James Wiseman's ESPN interview reinforces he was failed by the adults around him | Giannotto
There he was Friday night, back on our television screens and back in our lives, dunking in highlights wearing a Memphis Tigers jersey and wearing a Memphis Tigers T-shirt during workouts.
There James Wiseman was, sitting on a couch with the Miami skyline in the background, an 18-year-old trying for the first time to explain to ESPN’s Adrian Wojnarowski a decision that was ultimately made for him.
That Wiseman cited an inability to pay $11,500 back to charity and health concerns as the reasons for leaving the Memphis basketball program in December rang hollow. They were hard to believe, and not just because they didn’t seem true.
It was hard to believe because Wiseman never actually made this decision. It was made by all the adults around him in this situation, and Friday’s ESPN interview only reinforced how badly those adults failed him.
Wiseman’s decision to leave was made for him by Penny Hardaway, the moment Hardaway decided to give Wiseman’s mother $11,500 for moving expenses in the summer of 2017.
Whether you agree that Hardaway should be considered a Memphis booster or not — and the NCAA rules make it pretty cut-and-dry that he is — that $11,500 was an impermissible benefit that put Wiseman’s NCAA eligibility in jeopardy as soon as Wiseman’s mother received it.
Hardaway should have known the rules, even if he wasn’t a college coach yet, because he was advising college prospects.
Wiseman’s decision to leave was also made for him by his mother, Donzaleigh Artis, because she decided to take that money when her son was already considered one of the top basketball prospects in the country.
She should have known the rules at that point, or at least been aware of the predicament this could potentially put her son in.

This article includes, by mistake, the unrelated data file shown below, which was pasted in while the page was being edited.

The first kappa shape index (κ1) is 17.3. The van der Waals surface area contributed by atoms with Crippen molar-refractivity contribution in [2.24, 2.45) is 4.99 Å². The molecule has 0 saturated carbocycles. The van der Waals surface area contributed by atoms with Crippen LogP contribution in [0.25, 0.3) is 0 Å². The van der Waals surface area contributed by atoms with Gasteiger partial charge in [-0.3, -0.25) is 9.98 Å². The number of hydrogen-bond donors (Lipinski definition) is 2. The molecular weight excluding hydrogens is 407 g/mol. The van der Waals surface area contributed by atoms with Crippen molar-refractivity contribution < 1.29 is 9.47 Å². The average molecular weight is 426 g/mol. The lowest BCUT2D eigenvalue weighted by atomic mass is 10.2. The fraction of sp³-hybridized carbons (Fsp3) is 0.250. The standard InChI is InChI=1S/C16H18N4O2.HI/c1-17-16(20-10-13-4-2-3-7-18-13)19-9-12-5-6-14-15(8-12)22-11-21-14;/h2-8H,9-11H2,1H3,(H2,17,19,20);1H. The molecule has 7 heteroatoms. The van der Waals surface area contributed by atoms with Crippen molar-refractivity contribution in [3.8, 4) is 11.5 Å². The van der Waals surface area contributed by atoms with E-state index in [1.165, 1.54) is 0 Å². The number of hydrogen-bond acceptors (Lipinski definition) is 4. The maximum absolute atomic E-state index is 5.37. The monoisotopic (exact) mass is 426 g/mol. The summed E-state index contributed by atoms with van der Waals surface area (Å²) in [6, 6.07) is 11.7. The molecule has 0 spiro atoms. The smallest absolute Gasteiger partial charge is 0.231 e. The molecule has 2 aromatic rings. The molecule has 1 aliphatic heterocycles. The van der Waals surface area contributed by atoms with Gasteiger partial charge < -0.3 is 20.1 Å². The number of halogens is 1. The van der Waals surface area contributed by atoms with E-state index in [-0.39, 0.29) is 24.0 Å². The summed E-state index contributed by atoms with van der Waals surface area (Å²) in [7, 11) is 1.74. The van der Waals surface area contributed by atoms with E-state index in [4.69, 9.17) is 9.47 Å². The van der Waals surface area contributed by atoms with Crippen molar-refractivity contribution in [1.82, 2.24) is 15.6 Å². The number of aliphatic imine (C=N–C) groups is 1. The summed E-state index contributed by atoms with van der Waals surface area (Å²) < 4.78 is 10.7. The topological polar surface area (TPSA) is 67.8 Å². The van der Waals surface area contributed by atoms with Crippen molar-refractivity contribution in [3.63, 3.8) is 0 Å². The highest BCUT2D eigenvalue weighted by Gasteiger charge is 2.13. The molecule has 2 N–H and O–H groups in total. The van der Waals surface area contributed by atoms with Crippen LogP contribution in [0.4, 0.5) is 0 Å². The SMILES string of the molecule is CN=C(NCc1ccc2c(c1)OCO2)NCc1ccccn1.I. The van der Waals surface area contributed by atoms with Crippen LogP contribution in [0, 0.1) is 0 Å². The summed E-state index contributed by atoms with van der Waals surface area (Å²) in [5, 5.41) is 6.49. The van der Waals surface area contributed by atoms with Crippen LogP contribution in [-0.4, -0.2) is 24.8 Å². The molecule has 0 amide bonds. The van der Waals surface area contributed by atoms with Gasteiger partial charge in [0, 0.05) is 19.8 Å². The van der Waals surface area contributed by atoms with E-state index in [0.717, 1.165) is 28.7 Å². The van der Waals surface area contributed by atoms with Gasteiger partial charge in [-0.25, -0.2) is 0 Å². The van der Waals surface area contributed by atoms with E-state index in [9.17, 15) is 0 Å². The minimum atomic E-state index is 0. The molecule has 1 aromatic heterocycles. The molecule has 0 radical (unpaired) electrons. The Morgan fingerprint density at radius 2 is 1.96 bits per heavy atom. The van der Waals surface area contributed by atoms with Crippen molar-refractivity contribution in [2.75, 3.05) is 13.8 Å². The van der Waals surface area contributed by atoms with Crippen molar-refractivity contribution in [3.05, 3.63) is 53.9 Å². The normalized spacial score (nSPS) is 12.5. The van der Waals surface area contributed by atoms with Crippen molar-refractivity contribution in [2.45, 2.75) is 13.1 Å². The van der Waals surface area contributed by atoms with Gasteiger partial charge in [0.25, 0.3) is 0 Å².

Wiseman's decision to leave was made for him by the University of Memphis administrators who allowed Hardaway to recruit Wiseman given all of this, or didn't want to know about all this.
They should have known the precarious spot the program now finds itself in could have been prevented.
Wiseman’s decision to leave was made for him by the NCAA and its nonsensical rulebook, which is enforced selectively, and its outdated approach to amateurism, which won’t allow high-profile prospects like Wiseman to profit off their name, image and likeness.
The organization should have known these rules needed to be changed long ago, for the sake of sports that could use all the stars they can get.
Wiseman’s decision to leave was made for him by the family members and advisers surrounding him once the NCAA levied its punishment, once he was forced to sit out 12 games, and once he decided to bolt for the NBA with only a few weeks remaining before he could play college basketball again.
His agent, or his mother, or his sister, or whoever else was involved in this, should have known the decision to leave like Wiseman did would turn him into a polarizing figure. They should have known that this decision would take Wiseman farther away from what he actually wanted to do.
“I just wanted to get on the court so much,” he said Friday night, “because I just love the game of basketball.”
All of these people should have known this wasn’t going to help his draft stock because after Wiseman’s interview aired on ESPN, there was the latest 2020 NBA mock draft. And there was Wiseman, once the No. 1 prospect in the country, listed at No. 2.
There was Wojnarowski telling the country that teams interested in drafting Wiseman will need an explanation as to why he left Memphis.
And Wiseman shouldn’t tell those NBA executives he left because he couldn’t pay the $11,500 back or because he was concerned about his health. Because that’s not what happened here.
He should tell them this was a decision made by the adults around him, and they failed.
You can reach Commercial Appeal columnist Mark Giannotto via email at email@example.com and follow him on Twitter: @mgiannotto